This week we’ve got a comprehensive collection of recipes from our own Kris Bordessa, excerpted from her very cool book, Great Medieval Projects You Can Build Yourself. So you don’t have time or energy or the extra cash to get to a Renaissance Faire this year? Why not make our own at home? The book is written for the 9-12 set, but anyone can benefit from the factoids below, as well as indulge in the historical flavors!
And if olde recipes and thynges pique your interest, don’t forget to check out Kris’s book on Amazon. Take it away, Kris!
A Medieval Feast
A medieval feast was a grand event. Feasts celebrated special events or honored guests visiting the castle. The food in itself was entertainment and often the castle cooks presented elaborately decorated platters of food. For instance, the cook might serve a roasted peacock that that had its grand tail feathers put back in place, making for quite an impressive dish.
You might think the best dishes and silverware would be used at a feast, but medieval era people didn’t use the same kinds of tableware that we do today. Instead of plates, diners each used what was called a trencher — a piece of stale bread. Diners chose food from a common platter using their fingers, and placed their morsels on their trencher. The only utensil that people used at a meal was a knife. This was important for cutting meat. People used their fingers for all other eating. Diners frowned upon people who licked their fingers while sharing a plate with others — talk about bad manners! Between courses, servants brought bowls of water so that diners could clean their hands.
Make Your Own Trencher
- a round loaf of French bread
- a sharp knife
1. Preheat the oven to 250 degrees Fahrenheit.
2. Slice the bread horizontally into ½ inch thick pieces.
3. Place the bread pieces directly onto the wire racks in your oven. Bake for about half an hour. If the bread is crispy, like toast, it’s done. If not, continue baking, making sure to check it every ten minutes.
4. When the bread is done, use these trenchers instead of plates at your medieval feast (you may want to use a tablecloth!)
- eight chicken legs
- olive oil
- ½ teaspoon each of rosemary, basil and oregano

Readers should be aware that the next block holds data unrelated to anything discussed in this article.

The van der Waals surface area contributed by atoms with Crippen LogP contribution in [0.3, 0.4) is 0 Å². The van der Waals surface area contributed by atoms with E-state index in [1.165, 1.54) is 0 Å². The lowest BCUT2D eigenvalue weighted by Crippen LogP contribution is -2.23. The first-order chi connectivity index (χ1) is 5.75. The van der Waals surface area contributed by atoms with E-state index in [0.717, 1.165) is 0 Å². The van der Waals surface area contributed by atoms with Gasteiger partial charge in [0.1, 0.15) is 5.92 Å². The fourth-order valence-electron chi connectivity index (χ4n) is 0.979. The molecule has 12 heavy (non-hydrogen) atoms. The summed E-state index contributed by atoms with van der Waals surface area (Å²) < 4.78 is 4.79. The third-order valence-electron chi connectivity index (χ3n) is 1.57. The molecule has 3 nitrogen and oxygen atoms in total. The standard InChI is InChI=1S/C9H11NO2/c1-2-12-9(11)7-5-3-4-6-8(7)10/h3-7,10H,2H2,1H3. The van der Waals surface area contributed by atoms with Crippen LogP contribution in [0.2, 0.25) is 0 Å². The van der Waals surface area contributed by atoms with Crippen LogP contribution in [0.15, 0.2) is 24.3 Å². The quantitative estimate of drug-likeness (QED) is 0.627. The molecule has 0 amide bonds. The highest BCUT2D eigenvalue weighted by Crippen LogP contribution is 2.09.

- ½ teaspoon salt
- ¼ teaspoon pepper
- baking dish
1. Preheat oven to 350 degrees.
2. Place the chicken legs in a colander and rinse under cold running water. Drain and pat dry with paper towels.
3. Rub the chicken legs with a light coating of olive oil and sprinkle with the herbs, salt, and pepper.
4. Lightly grease the baking dish with oil. Place the drumsticks in the pan and cover with foil. Bake for 45 to 55 minutes or until juices run clear.
5. Serve warm or cold, but remember that eating medieval style means using only your hands and a napkin.
Pokerounce is a medieval treat of toasted bread, spread with honey, spices, and nuts. You might find that this medieval treat deserves a place on modern-day menus.
- ½ cup of honey
- pinch of ground ginger
- pinch of cinnamon
- pinch of pepper
- pinch of nutmeg
- 6 slices of bread
- 2 tablespoons of pine nuts
1. Pour the honey and the spices together in a saucepan. Stir over low heat for about 5 minutes, making sure that you don’t burn the honey.
2. Remove the honey from heat.
3. Toast the bread lightly and cut into quarters on the diagonal. Set them on a plate, drizzle the honey over the toast and stick the pine nuts upright into the bread. If you’d like, you can make pretty patterns with the nuts.
The most common dish prepared in a medieval kitchen was potage. Potage is French for “potted dish.” Potage is a type of vegetable soup. If money allowed, the potage might even contain meat or a soup bone for flavor.
- ½ cup chopped celery
- ½ cup chopped onion
- 2 cloves garlic, crushed
- 2 tablespoons olive oil
- 1 large potato, peeled and chopped
- 1 carrot, peeled and chopped
- ½ cup green beans
- ½ cup barley
- 8 cups beef, chicken, or vegetable broth
- ½ teaspoon thyme
- ½ teaspoon salt
- ¼ teaspoon pepper
1. Put the olive oil, onions, and celery in a Dutch oven [R3] or large saucepan and sauté over medium heat for about 5 minutes. Stir this mixture occasionally to prevent it from burning.
2. Carefully pour the broth into the pan. Add all of the other ingredients. Cover the pot and bring the potage to a boil. Turn the heat to medium low and simmer for about an hour, stirring occasionally.
3. Serve in a bowl–this is one meal that won’t work with a trencher!
Mead was a sweetened alcoholic drink, but you can make a tasty version without the alcohol.
- 2 quarts cold water
- 3/4 cup honey
- 1 orange
1. Mix the water and honey in a pitcher.
2. Wash the orange, slice it thinly, and drop the slices into the pitcher.
3. Sprinkle with nutmeg and chill.
4. Serve in metal or crockery mugs, if you have them.
- 1½ cups whole raw almonds
- ¼ cup sugar
- 1 teaspoon cinnamon
- ¼ teaspoon nutmeg
- ¼ teaspoon salt
- 1 egg white
- 1 teaspoon water
- aluminum foil
1. Mix sugar, spices, and salt in a mixing bowl. Whisk in the egg white and water.
2. Stir the almonds into the spice mixture, coating the nuts thoroughly.
3. Line a cookie sheet with aluminum foil and spread the almonds evenly onto it.
4. Bake the almonds at 300 degrees Fahrenheit for about 30 minutes, stirring every 5 to 10 minutes to prevent the almonds from sticking. They are ready when they are golden brown. Make sure not to burn them!
5. Once the almonds cool, you can serve them in a paper cup or a bowl.